One of the best ways to demonstrate the impact of academic research is to translate evidence-based findings so they resonate with the public at large.
Associate Professor Rachel Morrison (Department of Management) has been in the spotlight lately, offering her informed perspectives to media as diverse as Wired magazine, TVNZ, and Law Talk (the NZ Law Society’s magazine). In addition, she will be presenting at an upcoming industry event – which is also open to the public.
By translating her research into commentary that matches the different needs of these media and their audiences, Associate Professor Morrison brings to life the value of her work – be it through an in-depth magazine interview about the role of “pods” in open-plan offices, a pithy soundbite for TV about staying healthy at work during the COVID-19 outbreak, expert analysis of the way the legal sector can enhance its approach to work environments, or an engaging presentation tailored to industry professionals.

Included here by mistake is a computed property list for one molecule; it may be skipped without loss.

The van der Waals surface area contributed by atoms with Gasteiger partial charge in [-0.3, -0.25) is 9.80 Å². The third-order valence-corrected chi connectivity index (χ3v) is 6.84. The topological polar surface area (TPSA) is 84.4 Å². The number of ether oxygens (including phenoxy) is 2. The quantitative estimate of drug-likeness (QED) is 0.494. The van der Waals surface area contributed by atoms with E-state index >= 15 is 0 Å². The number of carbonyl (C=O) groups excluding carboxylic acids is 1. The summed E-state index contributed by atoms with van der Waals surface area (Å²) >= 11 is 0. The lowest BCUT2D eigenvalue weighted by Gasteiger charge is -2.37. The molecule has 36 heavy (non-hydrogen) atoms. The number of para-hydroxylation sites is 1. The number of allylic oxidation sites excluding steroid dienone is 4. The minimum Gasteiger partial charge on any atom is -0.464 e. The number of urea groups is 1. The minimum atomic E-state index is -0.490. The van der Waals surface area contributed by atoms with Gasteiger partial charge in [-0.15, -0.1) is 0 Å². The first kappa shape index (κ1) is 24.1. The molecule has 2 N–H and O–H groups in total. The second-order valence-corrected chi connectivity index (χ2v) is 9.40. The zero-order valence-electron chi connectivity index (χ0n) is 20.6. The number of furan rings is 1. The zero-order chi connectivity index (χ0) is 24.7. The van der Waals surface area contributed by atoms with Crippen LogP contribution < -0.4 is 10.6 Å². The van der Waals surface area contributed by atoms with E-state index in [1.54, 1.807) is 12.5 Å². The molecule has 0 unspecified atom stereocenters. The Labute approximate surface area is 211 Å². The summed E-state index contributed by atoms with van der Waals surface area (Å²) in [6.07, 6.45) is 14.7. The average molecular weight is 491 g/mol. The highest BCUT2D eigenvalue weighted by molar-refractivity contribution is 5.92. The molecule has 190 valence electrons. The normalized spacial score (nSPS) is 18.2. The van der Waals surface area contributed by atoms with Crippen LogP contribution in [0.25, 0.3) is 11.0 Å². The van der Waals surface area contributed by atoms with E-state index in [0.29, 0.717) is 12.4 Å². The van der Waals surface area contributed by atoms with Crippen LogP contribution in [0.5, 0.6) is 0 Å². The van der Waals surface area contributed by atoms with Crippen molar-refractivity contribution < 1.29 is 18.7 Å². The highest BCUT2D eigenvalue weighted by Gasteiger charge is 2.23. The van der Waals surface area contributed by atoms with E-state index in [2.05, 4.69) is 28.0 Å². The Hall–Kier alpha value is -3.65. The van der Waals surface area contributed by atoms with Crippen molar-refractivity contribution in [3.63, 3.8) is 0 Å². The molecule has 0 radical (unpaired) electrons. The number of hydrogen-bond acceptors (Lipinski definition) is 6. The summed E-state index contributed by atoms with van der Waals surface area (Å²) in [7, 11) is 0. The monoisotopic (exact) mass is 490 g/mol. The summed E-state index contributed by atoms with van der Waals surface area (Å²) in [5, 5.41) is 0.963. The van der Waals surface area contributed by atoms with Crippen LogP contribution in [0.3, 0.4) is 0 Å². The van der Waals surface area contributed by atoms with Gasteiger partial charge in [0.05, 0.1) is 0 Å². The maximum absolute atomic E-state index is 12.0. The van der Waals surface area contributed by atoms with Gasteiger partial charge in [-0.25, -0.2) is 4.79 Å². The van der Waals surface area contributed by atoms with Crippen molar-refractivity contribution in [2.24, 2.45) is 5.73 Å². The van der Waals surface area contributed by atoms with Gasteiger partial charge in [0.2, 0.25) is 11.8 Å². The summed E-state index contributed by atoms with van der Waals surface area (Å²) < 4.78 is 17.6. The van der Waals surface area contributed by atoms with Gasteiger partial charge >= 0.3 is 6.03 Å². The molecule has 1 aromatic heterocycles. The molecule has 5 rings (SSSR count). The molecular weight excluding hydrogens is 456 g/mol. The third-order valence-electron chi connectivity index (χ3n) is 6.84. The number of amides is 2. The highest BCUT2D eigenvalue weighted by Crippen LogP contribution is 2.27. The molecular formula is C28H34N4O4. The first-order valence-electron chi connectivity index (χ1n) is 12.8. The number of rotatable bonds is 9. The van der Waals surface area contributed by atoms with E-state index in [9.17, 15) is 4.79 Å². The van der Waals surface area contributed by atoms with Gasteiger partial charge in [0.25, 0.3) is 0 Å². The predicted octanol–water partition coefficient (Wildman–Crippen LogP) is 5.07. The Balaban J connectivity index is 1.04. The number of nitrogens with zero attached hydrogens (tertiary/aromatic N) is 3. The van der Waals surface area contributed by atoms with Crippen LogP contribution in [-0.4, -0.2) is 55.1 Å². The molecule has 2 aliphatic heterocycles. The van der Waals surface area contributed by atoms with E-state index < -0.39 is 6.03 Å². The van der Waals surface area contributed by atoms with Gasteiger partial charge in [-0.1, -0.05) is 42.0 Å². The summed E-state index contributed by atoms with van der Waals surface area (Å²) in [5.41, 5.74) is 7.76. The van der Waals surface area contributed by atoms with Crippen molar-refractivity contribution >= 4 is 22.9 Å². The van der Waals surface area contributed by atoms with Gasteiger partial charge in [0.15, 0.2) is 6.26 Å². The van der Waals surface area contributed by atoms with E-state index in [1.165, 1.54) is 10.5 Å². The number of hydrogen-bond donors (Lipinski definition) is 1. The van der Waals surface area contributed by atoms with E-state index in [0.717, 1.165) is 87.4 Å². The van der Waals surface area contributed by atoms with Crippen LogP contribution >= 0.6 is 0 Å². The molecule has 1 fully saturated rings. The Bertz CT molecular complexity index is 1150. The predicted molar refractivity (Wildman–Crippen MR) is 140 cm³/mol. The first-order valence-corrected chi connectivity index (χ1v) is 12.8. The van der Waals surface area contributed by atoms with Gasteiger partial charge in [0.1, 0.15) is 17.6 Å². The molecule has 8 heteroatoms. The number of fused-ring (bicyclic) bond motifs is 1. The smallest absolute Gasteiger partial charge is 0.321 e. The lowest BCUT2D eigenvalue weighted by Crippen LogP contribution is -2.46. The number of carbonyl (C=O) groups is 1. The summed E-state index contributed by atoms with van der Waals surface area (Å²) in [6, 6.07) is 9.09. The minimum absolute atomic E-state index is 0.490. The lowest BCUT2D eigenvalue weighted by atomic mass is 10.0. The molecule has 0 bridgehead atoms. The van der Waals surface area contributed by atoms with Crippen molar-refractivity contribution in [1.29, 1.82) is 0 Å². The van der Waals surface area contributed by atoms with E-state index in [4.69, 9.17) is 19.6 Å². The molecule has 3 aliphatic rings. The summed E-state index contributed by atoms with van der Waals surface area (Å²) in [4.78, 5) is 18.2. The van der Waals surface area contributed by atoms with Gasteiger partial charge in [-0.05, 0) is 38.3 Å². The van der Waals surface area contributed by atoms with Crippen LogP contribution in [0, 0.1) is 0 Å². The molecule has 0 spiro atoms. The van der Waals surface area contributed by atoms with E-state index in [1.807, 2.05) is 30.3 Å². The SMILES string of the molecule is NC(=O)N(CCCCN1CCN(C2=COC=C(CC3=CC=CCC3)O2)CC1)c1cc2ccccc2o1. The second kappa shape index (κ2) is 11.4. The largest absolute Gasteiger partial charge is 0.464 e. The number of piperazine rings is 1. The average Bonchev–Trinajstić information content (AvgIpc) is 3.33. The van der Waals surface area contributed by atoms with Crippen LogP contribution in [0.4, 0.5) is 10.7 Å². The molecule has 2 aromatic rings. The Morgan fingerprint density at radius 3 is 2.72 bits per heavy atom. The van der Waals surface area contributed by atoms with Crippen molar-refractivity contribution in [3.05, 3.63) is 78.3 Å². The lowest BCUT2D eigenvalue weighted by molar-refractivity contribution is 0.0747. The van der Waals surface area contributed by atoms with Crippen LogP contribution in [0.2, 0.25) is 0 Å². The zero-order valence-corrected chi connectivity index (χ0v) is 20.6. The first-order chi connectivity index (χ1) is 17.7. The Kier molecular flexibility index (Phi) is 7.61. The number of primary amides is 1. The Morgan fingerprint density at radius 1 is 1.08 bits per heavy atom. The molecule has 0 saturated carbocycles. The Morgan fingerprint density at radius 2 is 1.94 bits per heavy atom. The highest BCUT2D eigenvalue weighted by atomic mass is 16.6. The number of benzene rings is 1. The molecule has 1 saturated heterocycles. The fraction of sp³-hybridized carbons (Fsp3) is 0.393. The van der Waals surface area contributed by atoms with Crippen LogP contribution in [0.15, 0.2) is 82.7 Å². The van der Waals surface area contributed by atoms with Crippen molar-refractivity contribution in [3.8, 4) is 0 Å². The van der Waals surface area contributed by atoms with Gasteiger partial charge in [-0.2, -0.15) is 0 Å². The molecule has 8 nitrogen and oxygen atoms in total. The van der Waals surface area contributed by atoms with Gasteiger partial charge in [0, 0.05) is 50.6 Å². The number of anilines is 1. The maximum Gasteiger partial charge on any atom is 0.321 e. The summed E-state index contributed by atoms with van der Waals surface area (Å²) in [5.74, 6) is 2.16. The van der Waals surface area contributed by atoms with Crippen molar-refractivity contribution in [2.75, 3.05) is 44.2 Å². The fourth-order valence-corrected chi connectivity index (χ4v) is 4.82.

Associate Professor Morrison credits her public profile in part to her articles that have been published in The Conversation, a global news site dedicated to translating academic research into evidence-based, jargon-free articles that can be republished for free.
Since her first article appeared in 2013, Associate Professor Morrison’s three articles in The Conversation have, to date, generated more than 320,000 reads and have been republished by 50 different publishers.
“I believe that we, as academics, should be doing research that meets three goals. It should interest us personally, it should be publishable in academic journals, and (perhaps most importantly) it should address real issues, solve practical problems, and/or be beneficial to the community. If all three of these goals are met, translating research is not difficult to do. We are communicating relevant, thought-provoking messages that we know to be true, and that people will relate to.”
Read the article in Wired: Pods were meant to fix open plan offices. They haven’t
Read the article in Law Talk: Trending out: Should you plan for open-plan?
Attend the IO-SIG/HRINZ event: I feel your eyes on me: Gendered responses to open-plan offices and objectification theory at work